After failing to acquire the required three-fifths threshold vote during the first attempt on Thursday night, Lieutenant Governor Hosemann Delbert motivated the Senate to approve an alternative medical cannabis program voters that were ascended during late 2020.
2765 Senate Bill, written by Kevin Blackwell Senate Medicaid Chairman passed on Friday morning with 30-19 vote. Despite failing the Thursday night 30-21 vote, the bill was passed early Friday thanks to the absent senators that lowered the three-fifths limit.
Senator Jennifer Branning and Witherspoon Tammy had both opposed the bill during the first hearing and were absent during the second vote. Senator Lydia Chassaniol who supported the bill initially was also missing during the second vote. Senator Suber Benjamin was absent during the first vote but supported the reform during the second vote.
The initiative now awaits the House’s consideration. Senators incorporated a ‘counter repealer’ in the program; thus, the House can’t forward to the governor’s office without a Senate debate.
The program will only be implemented if the court dissolves the voter-approved Initiative 65 medicinal cannabis program. Although Initiative 65 is featured in Mississippi’s constitution, it faces a hiccup in the federal Supreme Court. On Thursday, the ‘trigger language’ was incorporated into the Senate Reform after an amendment. Initially, if approved, the measure would have set up its system irrespective of whether Initiative 65 existed or not.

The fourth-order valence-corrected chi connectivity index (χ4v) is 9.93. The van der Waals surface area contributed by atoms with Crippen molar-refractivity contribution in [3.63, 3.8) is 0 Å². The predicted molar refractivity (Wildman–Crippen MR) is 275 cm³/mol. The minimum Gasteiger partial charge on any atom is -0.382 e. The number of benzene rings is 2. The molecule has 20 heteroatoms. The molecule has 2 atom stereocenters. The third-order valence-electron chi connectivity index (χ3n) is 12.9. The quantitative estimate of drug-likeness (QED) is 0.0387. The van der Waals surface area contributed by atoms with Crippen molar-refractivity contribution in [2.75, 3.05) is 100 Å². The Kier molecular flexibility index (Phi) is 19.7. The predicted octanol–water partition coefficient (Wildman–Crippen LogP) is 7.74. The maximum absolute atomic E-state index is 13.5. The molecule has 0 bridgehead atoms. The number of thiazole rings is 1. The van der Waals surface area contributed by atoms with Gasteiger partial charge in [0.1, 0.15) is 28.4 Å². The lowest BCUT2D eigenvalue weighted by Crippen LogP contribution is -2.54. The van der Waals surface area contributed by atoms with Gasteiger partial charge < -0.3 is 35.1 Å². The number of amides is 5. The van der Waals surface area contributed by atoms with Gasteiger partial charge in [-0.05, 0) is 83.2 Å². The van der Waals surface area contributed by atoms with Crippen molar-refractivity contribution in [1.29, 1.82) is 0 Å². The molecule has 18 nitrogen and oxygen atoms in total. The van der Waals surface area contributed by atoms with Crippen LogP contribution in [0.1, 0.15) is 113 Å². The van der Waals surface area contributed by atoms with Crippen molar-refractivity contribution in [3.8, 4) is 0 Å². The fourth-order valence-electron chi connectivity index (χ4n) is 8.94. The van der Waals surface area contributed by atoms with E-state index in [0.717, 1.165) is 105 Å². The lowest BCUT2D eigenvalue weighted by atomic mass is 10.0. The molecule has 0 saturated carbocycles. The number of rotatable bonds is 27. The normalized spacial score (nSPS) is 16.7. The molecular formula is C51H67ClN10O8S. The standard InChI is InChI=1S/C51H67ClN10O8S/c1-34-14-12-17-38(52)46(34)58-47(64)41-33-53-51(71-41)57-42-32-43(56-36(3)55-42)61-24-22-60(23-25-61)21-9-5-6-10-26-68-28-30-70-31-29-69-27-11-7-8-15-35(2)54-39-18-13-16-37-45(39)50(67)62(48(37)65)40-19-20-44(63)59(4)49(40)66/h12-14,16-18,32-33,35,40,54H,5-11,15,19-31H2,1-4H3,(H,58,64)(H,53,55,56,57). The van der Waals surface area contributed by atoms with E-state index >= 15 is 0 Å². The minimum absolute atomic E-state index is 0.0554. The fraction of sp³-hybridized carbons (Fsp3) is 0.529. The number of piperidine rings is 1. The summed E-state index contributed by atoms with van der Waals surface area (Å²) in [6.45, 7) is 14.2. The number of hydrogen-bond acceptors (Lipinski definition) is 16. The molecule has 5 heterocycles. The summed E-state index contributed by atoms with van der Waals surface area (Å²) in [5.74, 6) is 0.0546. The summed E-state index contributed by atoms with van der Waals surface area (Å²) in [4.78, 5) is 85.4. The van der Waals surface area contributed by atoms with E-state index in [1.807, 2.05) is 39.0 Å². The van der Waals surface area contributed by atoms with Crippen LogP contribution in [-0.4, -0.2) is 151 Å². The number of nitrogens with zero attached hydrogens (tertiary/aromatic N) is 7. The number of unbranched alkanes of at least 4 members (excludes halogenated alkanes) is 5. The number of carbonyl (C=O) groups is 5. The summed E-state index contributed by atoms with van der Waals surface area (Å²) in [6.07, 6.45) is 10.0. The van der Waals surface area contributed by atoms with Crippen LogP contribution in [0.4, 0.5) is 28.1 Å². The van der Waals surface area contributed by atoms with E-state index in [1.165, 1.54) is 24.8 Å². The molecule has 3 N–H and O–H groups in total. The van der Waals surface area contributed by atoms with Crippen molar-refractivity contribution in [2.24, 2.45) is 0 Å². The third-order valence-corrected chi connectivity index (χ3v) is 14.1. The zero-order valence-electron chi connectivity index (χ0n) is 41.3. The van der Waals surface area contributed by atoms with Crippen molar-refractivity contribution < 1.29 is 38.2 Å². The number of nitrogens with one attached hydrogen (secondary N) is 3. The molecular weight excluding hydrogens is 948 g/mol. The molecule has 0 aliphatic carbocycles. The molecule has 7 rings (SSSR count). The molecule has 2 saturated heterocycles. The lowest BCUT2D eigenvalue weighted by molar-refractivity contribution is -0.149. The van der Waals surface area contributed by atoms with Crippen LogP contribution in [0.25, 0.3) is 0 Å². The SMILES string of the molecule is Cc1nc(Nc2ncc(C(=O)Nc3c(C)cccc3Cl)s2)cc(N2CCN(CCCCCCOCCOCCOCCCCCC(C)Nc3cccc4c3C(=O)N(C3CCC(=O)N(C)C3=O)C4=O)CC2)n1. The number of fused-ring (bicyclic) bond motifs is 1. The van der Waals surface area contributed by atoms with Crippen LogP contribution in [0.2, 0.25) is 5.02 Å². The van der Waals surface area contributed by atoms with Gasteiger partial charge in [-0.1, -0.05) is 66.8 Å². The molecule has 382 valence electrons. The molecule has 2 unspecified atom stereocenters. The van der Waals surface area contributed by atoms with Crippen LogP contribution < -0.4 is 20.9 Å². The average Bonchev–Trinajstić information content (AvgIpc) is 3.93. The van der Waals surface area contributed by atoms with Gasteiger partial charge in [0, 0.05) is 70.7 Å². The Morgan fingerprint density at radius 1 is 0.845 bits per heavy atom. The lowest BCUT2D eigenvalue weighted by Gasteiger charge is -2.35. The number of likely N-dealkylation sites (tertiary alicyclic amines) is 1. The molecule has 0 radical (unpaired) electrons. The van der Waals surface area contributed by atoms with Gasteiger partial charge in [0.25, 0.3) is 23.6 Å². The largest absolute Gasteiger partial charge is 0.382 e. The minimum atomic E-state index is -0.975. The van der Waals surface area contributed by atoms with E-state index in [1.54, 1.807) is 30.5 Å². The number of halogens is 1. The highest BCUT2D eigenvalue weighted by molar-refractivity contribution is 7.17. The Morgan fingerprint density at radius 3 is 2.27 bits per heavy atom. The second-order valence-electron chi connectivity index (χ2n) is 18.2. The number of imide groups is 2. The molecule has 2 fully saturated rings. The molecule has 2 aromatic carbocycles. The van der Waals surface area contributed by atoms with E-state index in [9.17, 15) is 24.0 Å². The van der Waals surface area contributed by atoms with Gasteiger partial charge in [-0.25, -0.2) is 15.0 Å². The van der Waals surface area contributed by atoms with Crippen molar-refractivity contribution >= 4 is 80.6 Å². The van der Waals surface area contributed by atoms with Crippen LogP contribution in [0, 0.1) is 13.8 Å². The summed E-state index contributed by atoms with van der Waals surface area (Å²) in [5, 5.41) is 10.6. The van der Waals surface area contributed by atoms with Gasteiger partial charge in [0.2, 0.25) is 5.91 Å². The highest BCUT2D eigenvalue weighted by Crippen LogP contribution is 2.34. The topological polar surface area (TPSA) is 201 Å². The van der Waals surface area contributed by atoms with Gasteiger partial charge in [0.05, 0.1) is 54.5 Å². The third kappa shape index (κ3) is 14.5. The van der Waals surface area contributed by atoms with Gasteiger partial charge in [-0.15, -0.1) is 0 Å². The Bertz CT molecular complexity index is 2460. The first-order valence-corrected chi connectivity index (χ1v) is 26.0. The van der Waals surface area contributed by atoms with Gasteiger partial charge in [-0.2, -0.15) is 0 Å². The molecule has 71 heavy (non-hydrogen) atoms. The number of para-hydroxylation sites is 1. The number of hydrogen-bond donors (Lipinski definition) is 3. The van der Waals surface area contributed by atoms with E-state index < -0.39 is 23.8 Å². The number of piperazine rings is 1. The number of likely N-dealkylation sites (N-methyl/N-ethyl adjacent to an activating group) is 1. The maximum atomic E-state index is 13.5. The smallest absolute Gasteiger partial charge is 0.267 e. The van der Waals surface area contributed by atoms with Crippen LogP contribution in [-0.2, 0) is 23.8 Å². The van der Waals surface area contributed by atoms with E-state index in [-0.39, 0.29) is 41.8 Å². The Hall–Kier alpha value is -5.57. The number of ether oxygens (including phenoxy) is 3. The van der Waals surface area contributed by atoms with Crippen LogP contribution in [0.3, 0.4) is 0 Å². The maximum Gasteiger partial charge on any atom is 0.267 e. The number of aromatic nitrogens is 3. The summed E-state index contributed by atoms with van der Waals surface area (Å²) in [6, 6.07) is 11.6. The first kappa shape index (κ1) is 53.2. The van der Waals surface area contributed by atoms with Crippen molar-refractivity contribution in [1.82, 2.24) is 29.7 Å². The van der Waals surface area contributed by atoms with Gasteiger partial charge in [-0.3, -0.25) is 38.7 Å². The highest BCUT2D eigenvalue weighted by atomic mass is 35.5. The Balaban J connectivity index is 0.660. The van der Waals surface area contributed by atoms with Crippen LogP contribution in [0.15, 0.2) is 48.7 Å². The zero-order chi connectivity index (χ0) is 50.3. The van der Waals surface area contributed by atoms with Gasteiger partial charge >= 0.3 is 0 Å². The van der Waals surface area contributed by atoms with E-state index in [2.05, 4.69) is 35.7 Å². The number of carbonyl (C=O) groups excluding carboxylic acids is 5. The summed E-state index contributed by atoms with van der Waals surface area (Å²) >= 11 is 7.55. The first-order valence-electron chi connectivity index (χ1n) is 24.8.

The reform would tax medical cannabis at a 4% excise duty during cultivation and patients would have to incur the sales tax. In a move to garner more support, the initial 10% sales tax was reduced to 7% during Thursday night. Most of the accumulated taxes would be allocated for education programs, including college and early learning scholarships.
The reform would also attach hefty licensing charges on farmers and dispensary store proprietors. The initial fees were USD100, 000 for farmers and $20,000 for marijuana dispensaries. These fees were reduced on Thursday night to $10,000 and $5,000 respectively.